The Practitioner by Ronica Black is the angsty sort of romance that I can easily get lost in. I wanted to fill a tub and bathe in all the feelings. Hell, if I had one of those fancy, waterproof Kindles, I just might have.

Johnnie Hamilton is a successful artist despite a very difficult past. She lost her business to her unscrupulous father, lived on the streets, and she still struggles with an anxiety disorder. Unfortunately, she is finding it hard to tap into any inspiration to paint. She spends her days sitting in a dive bar, nursing one beer and staring at her sketchpad.

Elaine Taylor is a psychologist. She left a conventional practice to become a “creative practitioner”. She is known for her ability to awaken a client’s creative side using sensual and sexual approaches when necessary. She prefers working with male clients during the day and having one night stands with women on her off hours. She isn’t interested in anything more serious with a woman because she has already lost the most perfect woman she has ever known, her wife Barb.

Johnnie is terrified that she has lost her creativity and may face homelessness again. She takes the advice of a friend and calls an anonymous phone number on a business card. When she steps into Elaine’s office, Johnnie gets a lot more than she bargained for. Can these complicated, complex women find common ground let alone a future together?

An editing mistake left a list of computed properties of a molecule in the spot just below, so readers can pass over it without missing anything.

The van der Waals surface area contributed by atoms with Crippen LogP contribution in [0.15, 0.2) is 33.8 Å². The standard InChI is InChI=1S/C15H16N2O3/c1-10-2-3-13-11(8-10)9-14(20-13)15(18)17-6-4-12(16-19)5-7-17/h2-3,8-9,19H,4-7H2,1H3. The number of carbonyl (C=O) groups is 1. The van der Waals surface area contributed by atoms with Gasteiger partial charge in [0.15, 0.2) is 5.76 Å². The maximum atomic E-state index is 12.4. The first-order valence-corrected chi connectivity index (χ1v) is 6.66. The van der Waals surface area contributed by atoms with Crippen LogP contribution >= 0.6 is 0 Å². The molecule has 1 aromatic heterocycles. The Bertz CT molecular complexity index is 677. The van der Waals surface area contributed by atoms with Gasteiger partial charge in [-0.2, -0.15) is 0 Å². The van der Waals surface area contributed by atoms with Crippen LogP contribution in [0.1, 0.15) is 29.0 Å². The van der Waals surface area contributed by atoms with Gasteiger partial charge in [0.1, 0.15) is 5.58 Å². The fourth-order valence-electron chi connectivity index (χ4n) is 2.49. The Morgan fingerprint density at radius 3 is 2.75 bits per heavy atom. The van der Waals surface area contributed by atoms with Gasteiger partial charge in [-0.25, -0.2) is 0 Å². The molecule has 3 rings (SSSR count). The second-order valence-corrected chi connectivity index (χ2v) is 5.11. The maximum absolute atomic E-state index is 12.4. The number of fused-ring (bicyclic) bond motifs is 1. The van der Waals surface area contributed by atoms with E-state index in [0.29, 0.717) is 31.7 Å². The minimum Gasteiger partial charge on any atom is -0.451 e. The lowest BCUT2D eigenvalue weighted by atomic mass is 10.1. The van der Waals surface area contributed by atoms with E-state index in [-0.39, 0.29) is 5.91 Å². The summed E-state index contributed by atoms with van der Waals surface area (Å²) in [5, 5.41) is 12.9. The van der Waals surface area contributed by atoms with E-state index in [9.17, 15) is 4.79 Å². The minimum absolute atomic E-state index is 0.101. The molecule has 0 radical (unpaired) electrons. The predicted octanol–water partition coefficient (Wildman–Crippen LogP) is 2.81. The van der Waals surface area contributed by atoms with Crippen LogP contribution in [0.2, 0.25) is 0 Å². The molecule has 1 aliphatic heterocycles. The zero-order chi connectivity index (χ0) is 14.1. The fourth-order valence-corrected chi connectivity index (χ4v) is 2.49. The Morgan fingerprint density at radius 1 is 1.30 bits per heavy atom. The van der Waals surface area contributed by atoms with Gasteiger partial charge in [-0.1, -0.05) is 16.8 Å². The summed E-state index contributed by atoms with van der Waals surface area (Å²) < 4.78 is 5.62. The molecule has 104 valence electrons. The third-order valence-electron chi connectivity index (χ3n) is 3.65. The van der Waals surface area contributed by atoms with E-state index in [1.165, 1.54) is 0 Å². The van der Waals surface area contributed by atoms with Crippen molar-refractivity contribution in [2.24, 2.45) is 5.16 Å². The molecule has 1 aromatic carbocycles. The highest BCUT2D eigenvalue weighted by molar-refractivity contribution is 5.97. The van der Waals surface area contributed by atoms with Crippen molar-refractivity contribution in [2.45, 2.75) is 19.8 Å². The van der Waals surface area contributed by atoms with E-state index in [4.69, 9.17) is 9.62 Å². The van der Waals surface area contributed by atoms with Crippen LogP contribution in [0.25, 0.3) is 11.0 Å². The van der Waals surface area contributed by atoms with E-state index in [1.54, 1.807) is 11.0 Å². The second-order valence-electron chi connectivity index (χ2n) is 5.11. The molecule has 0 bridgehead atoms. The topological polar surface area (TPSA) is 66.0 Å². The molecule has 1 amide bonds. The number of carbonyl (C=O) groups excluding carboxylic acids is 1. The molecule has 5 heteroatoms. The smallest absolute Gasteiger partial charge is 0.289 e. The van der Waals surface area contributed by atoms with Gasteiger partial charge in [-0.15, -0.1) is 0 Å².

The Characters

These main characters have more baggage than Los Angeles International Airport and I LOVE it. They are both exquisitely damaged souls. They are beautiful because they have overcome terrible adversity and still struggle with the after effects every day. They are forever marked with emotional scars that could either cripple them or become resolute foundations for a new and honest future.

I immediately fell in love with Johnnie. Much of her life has been spent with people who have treated her poorly so it is no wonder that she seems resigned to it. I don’t like female characters that wallow in their melancholy and wait for something external to change their circumstances. Johnnie is no victim. She has struggled every day for what she has. She fought her way out of homelessness to a thriving art career and she forces herself to interact with the world when her anxiety tells her that she is not worthy of a place in it. Her strength is in her willingness to take action to save her career. Following through and meeting with her practitioner, answering the hard questions, and taking a risk with her heart are courageous and defiant acts. Watching Johnnie take the necessary steps to take control of her life was triumphant.